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First Day of School Photo Tips

Taking pictures of our children on the first day of school has been a tradition for generations, from blurry sepias passed down from our grandparents to crystal-clear smartphone images today. While you may take pictures of your children all the time, chronicling the first and last days of school is a fun way to see how much they've changed over the years. We've put together a list of handy tips to help capture that perfect moment—and add it to the many memories to come.

1. Take pictures before school, not after.

We know mornings are hectic. Even on normal days, sometimes getting out the door on time can feel like an outright miracle. If you plan to take pictures for the first day of school, set aside ample time to do so. Help your kids through their morning routine by having lunches and outfits ready to go ahead of time, and give yourself about 20 extra minutes to make sure you get the right shot.

If you don't have time on the actual first day of school, there's no shame in taking your picture the day or weekend before school starts! You and your kids may both be more relaxed, and you’ll have fewer to-dos on that big morning. No one will know the difference—and you’ll have a picture-perfect keepsake to treasure forever. 

2. Mind the lighting.

Morning light can be tricky. If you take your pictures inside, you might have to contend with back-light and unnecessary shadows. To help fix that, consider investing in a ring light. By securing one to your camera, you can minimize shadows and get more flattering light indoors. If possible, take your photos outside instead. Natural light will help capture your child more clearly. Plus, there’s more space to move around outside, so you have more options for angles and poses.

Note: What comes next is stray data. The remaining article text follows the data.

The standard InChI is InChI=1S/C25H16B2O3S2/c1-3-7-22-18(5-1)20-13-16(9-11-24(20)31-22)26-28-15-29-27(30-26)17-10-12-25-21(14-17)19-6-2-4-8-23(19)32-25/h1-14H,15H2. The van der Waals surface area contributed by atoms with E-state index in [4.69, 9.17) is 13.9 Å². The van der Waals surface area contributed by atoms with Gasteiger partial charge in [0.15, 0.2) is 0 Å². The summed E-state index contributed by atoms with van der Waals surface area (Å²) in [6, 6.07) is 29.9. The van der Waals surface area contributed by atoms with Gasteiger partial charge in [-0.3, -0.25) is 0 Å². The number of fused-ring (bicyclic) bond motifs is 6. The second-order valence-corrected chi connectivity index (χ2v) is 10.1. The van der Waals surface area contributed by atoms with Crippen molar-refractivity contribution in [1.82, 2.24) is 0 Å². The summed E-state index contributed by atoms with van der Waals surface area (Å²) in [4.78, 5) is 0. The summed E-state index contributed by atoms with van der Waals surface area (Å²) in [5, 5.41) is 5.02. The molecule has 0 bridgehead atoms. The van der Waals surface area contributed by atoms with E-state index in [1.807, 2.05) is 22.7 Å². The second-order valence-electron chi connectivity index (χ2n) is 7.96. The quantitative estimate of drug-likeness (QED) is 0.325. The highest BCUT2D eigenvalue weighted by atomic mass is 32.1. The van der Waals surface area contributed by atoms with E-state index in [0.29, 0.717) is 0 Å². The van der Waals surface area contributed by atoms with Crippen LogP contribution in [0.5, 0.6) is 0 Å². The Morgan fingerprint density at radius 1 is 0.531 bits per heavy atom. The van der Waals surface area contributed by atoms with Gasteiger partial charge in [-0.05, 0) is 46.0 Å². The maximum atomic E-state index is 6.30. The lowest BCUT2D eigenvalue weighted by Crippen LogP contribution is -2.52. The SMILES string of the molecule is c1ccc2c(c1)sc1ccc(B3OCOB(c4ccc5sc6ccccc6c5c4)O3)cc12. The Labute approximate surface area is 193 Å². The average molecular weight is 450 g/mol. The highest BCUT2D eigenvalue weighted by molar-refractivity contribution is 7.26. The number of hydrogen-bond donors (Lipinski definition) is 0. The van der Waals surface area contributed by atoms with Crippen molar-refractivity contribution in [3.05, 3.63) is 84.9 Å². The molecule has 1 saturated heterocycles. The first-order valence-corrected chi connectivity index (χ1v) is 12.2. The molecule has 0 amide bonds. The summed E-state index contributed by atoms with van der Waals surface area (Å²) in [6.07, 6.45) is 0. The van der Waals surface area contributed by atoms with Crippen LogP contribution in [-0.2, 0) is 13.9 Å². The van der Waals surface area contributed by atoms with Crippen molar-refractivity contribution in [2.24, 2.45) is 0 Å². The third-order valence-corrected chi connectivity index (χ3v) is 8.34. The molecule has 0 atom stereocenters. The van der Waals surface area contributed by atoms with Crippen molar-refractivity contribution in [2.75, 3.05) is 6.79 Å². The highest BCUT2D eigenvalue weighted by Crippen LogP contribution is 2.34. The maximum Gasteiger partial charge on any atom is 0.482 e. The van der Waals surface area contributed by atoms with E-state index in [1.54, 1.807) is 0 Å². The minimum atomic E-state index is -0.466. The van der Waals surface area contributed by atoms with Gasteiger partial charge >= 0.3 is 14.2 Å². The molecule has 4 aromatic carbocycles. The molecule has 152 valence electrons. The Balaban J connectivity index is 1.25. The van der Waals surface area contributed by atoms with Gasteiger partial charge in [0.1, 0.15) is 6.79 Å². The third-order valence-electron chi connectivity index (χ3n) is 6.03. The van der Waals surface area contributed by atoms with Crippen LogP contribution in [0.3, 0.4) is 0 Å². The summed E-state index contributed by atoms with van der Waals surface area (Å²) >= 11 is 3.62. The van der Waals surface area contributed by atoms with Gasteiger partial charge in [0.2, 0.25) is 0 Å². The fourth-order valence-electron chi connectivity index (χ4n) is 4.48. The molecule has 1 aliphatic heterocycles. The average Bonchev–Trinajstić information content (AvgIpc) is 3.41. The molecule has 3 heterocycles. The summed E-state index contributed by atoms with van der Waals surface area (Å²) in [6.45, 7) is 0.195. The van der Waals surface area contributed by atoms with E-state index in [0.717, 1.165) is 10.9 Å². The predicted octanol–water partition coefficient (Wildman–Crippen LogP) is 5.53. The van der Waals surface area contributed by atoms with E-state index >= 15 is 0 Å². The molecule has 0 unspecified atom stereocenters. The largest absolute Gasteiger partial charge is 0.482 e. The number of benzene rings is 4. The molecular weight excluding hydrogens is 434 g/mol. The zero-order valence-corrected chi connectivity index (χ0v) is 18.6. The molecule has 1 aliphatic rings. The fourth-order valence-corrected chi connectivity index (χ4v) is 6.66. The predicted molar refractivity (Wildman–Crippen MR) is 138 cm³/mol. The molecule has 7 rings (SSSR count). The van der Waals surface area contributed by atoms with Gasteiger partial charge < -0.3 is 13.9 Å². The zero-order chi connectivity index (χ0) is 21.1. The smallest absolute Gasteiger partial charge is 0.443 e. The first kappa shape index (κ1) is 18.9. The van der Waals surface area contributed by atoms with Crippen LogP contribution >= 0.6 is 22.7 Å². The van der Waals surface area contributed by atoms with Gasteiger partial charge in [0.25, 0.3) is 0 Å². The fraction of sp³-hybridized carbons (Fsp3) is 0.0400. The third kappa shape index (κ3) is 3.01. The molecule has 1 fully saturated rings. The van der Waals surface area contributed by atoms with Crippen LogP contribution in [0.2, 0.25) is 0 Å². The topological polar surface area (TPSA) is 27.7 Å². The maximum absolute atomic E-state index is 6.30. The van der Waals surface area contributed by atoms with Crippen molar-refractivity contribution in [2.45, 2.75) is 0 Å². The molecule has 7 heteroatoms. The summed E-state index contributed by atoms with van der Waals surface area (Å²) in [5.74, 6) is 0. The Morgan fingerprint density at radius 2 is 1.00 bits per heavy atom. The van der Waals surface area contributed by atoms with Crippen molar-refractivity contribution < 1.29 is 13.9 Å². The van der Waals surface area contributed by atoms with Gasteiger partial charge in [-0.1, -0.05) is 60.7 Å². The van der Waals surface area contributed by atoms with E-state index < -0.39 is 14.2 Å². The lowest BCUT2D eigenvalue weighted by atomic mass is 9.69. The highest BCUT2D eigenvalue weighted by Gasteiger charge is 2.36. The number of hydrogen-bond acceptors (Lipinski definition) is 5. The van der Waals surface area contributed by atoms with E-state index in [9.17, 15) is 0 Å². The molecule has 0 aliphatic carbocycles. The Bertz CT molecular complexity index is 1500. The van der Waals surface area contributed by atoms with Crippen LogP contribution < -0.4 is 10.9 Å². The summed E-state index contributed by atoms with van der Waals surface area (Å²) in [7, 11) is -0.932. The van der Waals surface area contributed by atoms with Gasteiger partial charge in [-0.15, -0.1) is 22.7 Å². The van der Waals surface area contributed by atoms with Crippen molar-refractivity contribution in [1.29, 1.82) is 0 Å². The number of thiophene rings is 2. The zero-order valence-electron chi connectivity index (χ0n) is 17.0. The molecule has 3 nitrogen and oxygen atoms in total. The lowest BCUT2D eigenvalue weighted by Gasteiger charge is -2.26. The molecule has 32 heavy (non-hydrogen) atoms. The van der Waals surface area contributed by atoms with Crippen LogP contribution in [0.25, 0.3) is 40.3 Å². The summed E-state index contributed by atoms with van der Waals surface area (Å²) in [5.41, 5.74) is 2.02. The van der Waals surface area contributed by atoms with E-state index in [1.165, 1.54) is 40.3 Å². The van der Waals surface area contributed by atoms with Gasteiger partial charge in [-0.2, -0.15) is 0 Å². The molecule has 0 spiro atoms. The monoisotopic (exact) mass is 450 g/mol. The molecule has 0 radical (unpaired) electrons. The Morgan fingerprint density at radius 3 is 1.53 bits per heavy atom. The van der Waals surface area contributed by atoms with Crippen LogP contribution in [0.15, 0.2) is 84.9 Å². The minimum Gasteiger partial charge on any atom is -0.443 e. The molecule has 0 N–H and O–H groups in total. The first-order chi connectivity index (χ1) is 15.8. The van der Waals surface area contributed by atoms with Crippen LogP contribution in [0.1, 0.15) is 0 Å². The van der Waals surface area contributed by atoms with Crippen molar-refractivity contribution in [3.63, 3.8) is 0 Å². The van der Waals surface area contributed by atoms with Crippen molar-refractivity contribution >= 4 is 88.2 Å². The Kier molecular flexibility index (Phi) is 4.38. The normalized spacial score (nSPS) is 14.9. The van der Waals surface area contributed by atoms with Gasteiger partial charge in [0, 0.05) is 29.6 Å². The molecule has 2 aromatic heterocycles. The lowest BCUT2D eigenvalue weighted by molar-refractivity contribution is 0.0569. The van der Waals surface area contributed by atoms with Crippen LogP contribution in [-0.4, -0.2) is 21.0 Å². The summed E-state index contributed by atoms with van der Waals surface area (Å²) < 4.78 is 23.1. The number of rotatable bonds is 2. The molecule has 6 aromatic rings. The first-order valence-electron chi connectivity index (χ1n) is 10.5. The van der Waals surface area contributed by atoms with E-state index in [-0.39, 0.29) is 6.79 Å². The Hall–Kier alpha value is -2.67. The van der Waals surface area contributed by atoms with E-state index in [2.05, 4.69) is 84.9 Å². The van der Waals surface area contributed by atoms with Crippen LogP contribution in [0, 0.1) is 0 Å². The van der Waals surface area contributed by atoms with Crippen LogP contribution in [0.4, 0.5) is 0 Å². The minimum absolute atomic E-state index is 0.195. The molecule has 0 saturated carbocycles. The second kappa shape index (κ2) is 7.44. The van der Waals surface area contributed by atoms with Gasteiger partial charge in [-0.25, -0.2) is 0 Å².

3. Cherish the outtakes.

Let's face it—life with kids is anything but predictable. Sometimes, no matter how hard we try, we just can't get the pic we want. Maybe one kid refuses to look at the camera. Maybe you notice the other is wearing two different shoes after you've taken the picture. Whatever the case, cherish those “oops” moments. These little hiccups make our children unique, and we wouldn't have it any other way.

4. Pick a location that makes sense.

Kids and parents generally feel more at ease taking pictures at home—on the doorstep or front yard—so keep it that way if that’s the case. Let your child hold a chalkboard sign or letter board to amp up the creativity, but keep it simple. Don’t crowd your sign with too many words or small print; it’s hard to read and detracts from the cute smiling face you’re photographing. Two other sensible options include:

  • At the bus stop. If your little one rides the bus, why not wait until you're at your stop to snap pictures? This will ensure that they aren't late for their ride and gives you time to help them get familiar with the what, when, and where of a new routine.
  • On the playground. Kids typically enjoy getting their sillies out at the playground, so this is the perfect opportunity to use that to your advantage. Let them play for a few minutes before heading off to school. You can snap a few candid, unposed shots while they work off those first-day jitters. 

5. Take portrait pictures, too.

While taking a head-to-toe picture is a wonderful way to show how much your kiddo has grown, taking portrait pictures will help you capture their mood and personality on this first day. Use the portrait mode on your smartphone to get a close-up of your child’s head and shoulders. Let them be silly, natural, or pensive—whatever feeling they’re feeling. You’ll appreciate the variety of images and the thoughts that are expressed in each one. 

Don't sweat it.

If your child isn't cooperating, don't stress! You know your kid best—they might be hungry, nervous about starting school, sleepy, not in the mood, or something else. Take a break, have a snack, or make funny faces. Circle back to the things you do to help lighten the mood, and they'll bring out that adorable smile in no time!